Raising buffalo started as a hobby for Jill Lagergren — a time-consuming, sometimes difficult hobby, but a hobby nonetheless. But over the past 15 years, the Lagergrens’ property has been transformed into a working, thriving ranch with about 40 buffalo.
And the Lagergrens can hardly keep up with the demand for local, farm-fresh meat, which sells for about $7 per pound.
“We sell the buffalo in quarters,” Jill Lagergren said. “We’re sold out for this year and practically sold out for next year for quarters of our animals.”
The ranch is completely family operated. Jill Lagergren and her husband Ed do much of the work, with their three children chipping in from time to time. Jill Lagergren said she wouldn’t have it any other way — being a buffalo rancher is her dream job.
This time of year is especially busy for the ranchers, with their 20 breeding-aged females giving birth to calves. So far, 12 calves have been born. The babies stick close to their mothers as they graze in the field.
“They’re very good moms, very protective,” she said. “If there’s something bothering them, they’ll get one of the aunties and one will be on each side of the calves and they’ll get them out of there.”
The calves are only about 40 pounds when born and are up-and-running right after birth. They’re a rust-orange color, which helps them hide from predators.
“The reason why they’re orange is because wolves are color blind,” Ed Lagergren said. “And if you’re colorblind, you can’t tell the difference between orange and green, so you can’t tell the difference between them and the green grass.”
But the Lagergrens’ herd doesn’t have to worry about predators, although there are sometimes bears and cougars in the area. The buffalo graze in fields surrounded by electric fences. And although the animals are wary of human strangers, there’s not much that truly scares them — as long as they’re near the herd.
“They’re a real herd-oriented animal,” Jill Lagergren said. “If one gets on its own, they get real panicky. They don’t like to be singled out on their own.”
She talks to the buffalo like they’re pets, not farm animals. She calls out to them, “Hi girls! You have such pretty babies!” as they graze in the fields. Most of the animals have names: Boss Cow, Lucky, Trouble. The bulls are named Thunder and Nickel, Nick for short.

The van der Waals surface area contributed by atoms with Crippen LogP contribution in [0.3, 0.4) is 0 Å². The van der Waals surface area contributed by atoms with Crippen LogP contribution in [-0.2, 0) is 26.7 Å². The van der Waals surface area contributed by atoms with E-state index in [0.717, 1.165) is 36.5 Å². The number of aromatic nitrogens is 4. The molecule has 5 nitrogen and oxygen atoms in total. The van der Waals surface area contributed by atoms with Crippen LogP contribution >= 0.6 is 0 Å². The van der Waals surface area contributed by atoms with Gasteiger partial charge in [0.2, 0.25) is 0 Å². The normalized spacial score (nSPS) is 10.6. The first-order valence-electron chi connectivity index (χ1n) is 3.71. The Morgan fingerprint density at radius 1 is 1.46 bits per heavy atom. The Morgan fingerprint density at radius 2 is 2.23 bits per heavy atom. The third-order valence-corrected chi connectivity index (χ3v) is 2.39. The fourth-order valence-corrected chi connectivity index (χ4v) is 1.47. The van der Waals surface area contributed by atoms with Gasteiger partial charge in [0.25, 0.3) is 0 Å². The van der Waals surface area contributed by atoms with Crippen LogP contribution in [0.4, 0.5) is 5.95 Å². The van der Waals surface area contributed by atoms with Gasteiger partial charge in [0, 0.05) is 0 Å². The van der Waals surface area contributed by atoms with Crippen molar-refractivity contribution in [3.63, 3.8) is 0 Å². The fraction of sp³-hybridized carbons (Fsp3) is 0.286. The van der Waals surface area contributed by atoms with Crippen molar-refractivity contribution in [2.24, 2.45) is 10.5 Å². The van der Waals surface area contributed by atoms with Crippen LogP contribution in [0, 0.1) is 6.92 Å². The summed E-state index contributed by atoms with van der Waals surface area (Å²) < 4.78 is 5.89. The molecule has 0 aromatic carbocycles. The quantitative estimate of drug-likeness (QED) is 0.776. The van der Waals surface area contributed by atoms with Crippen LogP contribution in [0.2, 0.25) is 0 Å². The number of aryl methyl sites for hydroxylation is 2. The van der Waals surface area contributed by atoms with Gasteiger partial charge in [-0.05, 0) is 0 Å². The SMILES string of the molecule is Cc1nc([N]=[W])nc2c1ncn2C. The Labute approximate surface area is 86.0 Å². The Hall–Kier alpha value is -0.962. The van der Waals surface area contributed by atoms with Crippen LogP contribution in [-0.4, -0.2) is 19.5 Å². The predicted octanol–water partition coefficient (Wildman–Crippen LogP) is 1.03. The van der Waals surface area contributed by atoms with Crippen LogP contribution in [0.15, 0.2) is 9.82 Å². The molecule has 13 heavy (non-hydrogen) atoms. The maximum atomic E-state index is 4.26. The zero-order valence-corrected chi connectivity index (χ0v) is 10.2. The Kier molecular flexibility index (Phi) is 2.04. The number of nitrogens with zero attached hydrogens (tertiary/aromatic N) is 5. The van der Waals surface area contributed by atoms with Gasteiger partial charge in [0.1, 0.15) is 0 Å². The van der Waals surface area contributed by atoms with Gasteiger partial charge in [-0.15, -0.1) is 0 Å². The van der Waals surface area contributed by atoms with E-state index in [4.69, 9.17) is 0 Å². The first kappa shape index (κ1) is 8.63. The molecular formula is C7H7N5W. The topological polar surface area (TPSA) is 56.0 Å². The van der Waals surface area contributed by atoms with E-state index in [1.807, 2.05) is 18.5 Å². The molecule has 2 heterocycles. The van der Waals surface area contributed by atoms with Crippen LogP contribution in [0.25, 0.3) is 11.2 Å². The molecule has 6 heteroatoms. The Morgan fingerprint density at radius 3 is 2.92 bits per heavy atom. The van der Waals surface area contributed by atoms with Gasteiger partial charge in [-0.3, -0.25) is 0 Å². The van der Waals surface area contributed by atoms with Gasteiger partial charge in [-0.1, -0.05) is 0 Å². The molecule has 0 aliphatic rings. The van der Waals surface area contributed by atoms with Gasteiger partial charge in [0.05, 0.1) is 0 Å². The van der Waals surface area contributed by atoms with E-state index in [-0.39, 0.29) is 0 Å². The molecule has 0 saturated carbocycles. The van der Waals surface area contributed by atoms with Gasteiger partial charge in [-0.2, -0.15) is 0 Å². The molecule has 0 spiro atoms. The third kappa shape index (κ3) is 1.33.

The Lagergrens bring in new bulls every few years to introduce new genes. That way, father buffalo don’t breed with their daughters.
The herd is completely grass-fed, grazing in the fields during the summer and munching hay in the winter. The buffalo are never fed hormones. Jill Lagergren said most buffalo ranches feed their animals this way.
“They’re a plains animal, so the grass is really their most natural food,” she said. “We tried to feed them grain for a while, but they walk away from just about anything but grass. The consumers these days have pushed us to grass-fed because it’s a better finish. So we just let them be buffalo, we let them eat grass.”
The Elma area is surprisingly good for raising buffalo, she said — unlike in Montana or Wyoming, grass re-grows quickly here. In warmer, drier states, one buffalo needs about 30 acres of land to survive. In Elma, a buffalo can live off of two acres.
The Lagergrens’ buffalo are the same species tourists often see wandering around Yellowstone National Park. But Jill Lagergren explained that her buffalo aren’t true buffalo; they’re American bison. True buffalo are native to Africa, but most people refer to the American bison as buffalo.
The animals are extremely stubborn. They won’t move unless they have fresh grass as an incentive. When they do move, they’re extremely fast. Jill Lagergren said a buffalo can easily outrun a horse in a long-distance race. While horses are initially faster, buffalo have more endurance. The animals don’t gallop — they bounce like deer.
“Even a big hulking bull will do that boinging thing that you see a deer do,” Jill Lagergren said. “All four feet hit the ground and they bounce.”
The Lagergrens use as many parts of the buffalo as possible after they’re butchered. They send the leather to Geier Gloves in Centralia to make gloves and moccasins. Some people purchase heads for taxidermy, and others purchase buffalo hair to spin into wool for knitting.
“We’re not just about the meat, even though that’s how we make our money,” Jill Lagergren said.
Amelia Dickson, a Daily World writer, can be reached at 5637-3936, or by email at firstname.lastname@example.org